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How to follow up on a written proposal


Introduction

A written proposal is similar to a contract in that it outlines the job or project that you are going to do. In a way, once the proposal is approved the "real work" begins because now you have to actually do what you said you were going to do. This is not always as easy as it sounds, particularly if you are new at writing proposals or new to the business in general.

Instructions


Difficulty: medium hard

Steps

Step 1: Get input on the proposal. Before you even get to the point where you are trying to follow up on a proposal, you should have someone else look at the proposal. If you are a novice, your first proposal can be a bad experience. If you are a veteran, you already know what a bad experience following up on a proposal can be. Avoid "painting yourself into a corner" by having an expert look at you proposal. You want to make sure that what you say you will do is doable. More important, you want to make sure that the budget you wrote up is reasonable. Most proposals include a budget; an inexperienced proposal writer might underestimate the money needed to complete the project. After the proposal has been accepted, it is too late to realize that you made a mistake and ask for more money. Get input from several different experts before submitting your proposal.

Step 2: Have a game plan. If you have written the proposal you already have a game plan, but you might not yet have the uniforms designed and the roster made out. These are (figuratively) the things that you must figure out before the proposal is accepted. If you have proposed that you will take orders through a web site you need to have an idea of how to build an interactive web site or who you can hire to build on for you. After receiving the grant or the funding, it is time for action. Prior to that, you should have a plan of action. The trick here is that you don't want to invest much time or money before you find out if your proposal will be accepted. Most of this planning stage will be limit to sending out "feelers" and getting your head around what will need to happen as soon as the award is made.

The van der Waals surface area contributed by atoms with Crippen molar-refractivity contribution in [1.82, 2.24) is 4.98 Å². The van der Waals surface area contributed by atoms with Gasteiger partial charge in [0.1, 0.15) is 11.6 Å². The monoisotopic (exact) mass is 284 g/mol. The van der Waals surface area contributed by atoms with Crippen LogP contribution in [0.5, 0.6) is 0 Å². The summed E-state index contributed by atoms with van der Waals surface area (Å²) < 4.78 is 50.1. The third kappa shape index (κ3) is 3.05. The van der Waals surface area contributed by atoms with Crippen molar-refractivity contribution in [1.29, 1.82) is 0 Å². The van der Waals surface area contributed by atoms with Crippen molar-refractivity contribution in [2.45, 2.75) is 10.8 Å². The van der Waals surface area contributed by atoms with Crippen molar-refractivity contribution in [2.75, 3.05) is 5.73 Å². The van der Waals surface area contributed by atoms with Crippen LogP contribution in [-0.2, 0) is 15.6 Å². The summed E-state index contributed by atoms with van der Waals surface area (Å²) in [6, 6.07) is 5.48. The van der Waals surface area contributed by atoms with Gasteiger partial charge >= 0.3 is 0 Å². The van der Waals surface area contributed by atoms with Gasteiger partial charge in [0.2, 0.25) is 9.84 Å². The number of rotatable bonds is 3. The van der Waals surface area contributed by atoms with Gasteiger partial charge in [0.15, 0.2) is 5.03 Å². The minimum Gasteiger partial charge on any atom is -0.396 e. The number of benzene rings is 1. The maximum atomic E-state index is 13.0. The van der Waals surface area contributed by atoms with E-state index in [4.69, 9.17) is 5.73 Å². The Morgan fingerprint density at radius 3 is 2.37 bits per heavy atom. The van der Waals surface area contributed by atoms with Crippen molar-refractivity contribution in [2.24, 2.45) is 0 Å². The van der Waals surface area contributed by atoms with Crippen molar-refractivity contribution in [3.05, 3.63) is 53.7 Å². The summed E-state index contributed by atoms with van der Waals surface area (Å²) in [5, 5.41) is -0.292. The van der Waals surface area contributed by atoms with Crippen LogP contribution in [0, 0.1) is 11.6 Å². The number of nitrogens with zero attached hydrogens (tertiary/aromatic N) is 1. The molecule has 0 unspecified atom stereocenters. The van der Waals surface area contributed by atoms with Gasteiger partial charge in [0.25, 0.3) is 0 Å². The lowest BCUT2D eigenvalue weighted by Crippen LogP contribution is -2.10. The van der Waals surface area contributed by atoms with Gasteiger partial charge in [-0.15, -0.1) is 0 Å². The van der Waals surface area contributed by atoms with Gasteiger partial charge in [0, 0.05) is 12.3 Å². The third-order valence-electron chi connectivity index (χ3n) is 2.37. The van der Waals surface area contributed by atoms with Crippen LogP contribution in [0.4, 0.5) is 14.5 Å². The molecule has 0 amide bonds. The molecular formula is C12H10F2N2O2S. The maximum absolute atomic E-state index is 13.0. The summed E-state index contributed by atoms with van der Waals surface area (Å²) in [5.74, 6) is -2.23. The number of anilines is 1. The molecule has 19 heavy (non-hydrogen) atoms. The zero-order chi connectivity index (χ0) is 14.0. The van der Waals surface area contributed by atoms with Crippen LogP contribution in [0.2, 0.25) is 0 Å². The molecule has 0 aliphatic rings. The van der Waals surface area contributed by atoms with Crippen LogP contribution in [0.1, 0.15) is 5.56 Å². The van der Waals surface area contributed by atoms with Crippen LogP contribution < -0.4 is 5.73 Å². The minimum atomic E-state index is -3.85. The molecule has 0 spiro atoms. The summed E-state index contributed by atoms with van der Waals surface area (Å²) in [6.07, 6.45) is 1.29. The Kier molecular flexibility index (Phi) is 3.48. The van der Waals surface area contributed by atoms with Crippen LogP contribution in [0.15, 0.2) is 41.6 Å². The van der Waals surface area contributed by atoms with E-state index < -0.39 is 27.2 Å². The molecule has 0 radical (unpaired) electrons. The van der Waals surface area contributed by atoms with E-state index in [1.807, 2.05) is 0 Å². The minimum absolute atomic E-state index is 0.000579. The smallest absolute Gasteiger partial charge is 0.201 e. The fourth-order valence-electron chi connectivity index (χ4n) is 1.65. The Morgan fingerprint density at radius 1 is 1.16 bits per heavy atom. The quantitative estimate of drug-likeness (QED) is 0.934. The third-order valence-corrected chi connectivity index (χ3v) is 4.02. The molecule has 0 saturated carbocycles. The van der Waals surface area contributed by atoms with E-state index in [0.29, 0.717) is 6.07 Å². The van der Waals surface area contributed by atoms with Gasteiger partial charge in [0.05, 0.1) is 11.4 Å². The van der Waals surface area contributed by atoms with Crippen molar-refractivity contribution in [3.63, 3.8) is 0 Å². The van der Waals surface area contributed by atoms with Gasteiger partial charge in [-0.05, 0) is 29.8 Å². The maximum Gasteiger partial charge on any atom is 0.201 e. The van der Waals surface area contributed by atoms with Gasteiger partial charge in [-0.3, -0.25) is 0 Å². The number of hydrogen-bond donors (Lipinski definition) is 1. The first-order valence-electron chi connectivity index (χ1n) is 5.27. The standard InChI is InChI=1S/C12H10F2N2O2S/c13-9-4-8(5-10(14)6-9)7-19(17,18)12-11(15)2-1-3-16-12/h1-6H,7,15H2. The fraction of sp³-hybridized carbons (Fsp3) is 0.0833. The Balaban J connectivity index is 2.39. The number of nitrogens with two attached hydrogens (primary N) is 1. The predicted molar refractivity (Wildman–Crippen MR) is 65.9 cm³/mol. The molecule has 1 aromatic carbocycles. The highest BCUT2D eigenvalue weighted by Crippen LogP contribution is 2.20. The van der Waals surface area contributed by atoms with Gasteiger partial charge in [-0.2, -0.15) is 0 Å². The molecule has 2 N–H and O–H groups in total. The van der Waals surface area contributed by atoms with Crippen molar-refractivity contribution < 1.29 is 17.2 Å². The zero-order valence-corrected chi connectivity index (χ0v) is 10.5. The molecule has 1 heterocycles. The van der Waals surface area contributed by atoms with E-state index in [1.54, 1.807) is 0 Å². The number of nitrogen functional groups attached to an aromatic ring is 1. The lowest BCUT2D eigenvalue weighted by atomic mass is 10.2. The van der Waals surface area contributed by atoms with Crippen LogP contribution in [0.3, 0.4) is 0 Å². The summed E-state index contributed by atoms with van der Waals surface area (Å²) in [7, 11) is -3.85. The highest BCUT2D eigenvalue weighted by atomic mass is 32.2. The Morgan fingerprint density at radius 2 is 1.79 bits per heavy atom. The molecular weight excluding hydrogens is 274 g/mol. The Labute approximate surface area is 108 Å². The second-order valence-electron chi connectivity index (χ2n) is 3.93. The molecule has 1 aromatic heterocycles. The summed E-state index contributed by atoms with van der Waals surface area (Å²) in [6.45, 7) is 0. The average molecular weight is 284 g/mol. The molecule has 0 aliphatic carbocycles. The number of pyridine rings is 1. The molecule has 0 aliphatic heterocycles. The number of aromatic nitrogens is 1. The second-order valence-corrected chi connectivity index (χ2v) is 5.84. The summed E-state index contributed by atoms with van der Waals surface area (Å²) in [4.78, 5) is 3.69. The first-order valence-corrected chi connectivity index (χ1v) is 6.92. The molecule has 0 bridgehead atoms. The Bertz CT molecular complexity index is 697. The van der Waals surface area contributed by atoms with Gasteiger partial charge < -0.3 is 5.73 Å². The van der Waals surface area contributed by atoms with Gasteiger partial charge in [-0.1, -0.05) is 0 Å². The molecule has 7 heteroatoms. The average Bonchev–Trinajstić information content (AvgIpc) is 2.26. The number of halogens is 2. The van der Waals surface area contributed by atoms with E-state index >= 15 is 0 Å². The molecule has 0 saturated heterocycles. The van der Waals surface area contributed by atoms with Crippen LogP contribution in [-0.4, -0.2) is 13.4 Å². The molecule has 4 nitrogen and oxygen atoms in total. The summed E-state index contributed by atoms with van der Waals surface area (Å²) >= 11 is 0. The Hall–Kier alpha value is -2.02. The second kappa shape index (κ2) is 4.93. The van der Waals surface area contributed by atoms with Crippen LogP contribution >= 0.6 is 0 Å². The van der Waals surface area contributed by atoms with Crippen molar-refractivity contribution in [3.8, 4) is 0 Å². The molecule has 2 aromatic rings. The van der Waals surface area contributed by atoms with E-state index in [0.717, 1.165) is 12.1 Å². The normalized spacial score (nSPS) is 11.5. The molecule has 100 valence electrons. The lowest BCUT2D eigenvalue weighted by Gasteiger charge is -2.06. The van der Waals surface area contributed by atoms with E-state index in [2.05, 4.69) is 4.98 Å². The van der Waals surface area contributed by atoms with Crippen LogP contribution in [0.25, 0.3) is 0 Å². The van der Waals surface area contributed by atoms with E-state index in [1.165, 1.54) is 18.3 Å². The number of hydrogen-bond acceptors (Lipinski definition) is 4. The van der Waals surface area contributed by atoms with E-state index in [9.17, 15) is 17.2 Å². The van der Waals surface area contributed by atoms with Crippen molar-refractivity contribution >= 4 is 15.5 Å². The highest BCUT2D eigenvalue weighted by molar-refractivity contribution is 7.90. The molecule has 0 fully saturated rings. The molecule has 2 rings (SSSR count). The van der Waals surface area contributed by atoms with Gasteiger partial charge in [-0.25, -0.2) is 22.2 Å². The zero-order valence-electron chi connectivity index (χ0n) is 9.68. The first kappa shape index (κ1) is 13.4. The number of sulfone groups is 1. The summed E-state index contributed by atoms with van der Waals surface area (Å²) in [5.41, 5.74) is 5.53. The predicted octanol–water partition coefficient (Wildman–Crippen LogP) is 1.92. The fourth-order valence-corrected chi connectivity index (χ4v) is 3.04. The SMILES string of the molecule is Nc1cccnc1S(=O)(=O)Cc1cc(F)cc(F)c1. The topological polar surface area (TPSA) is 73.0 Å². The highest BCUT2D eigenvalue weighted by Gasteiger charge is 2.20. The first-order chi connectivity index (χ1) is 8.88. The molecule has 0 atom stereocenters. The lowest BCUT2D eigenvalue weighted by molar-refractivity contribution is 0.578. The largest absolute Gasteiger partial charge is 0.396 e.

Step 3: Stick with the plan. Once the proposal is accepted and you have the finances you need for whatever it is that you are doing, get to work. You should have a great outline for what that work entails; after all, that's what a proposal is. You should also have a decent idea of the details because in step 2 your were working these things out. It is likely that there will be more than just you involved in the follow-up of the proposal. If this is the case, you should have a meeting as soon as the proposal is accepted. Give every member of the team a copy of the proposal so that they understand exactly what it is that you have proposed to do. With the team, work out a schedule of events. Outline the steps to completing the project, make assignments, and set deadlines. Everybody should leave the meeting understanding what the team's objective is and what his or her individual objective is. Agree to meet on a regular basis to discuss progress and pitfalls of the project.

Tips and Warning

When working on a proposal you must stay on track and stay under budget. Monitor the budget carefully, you want to make money on the project, not lose money. If you estimated badly or use money unwisely, your may end up losing money. Try setting up the budget using computer software so that you can monitor the money situation easily and accurately.

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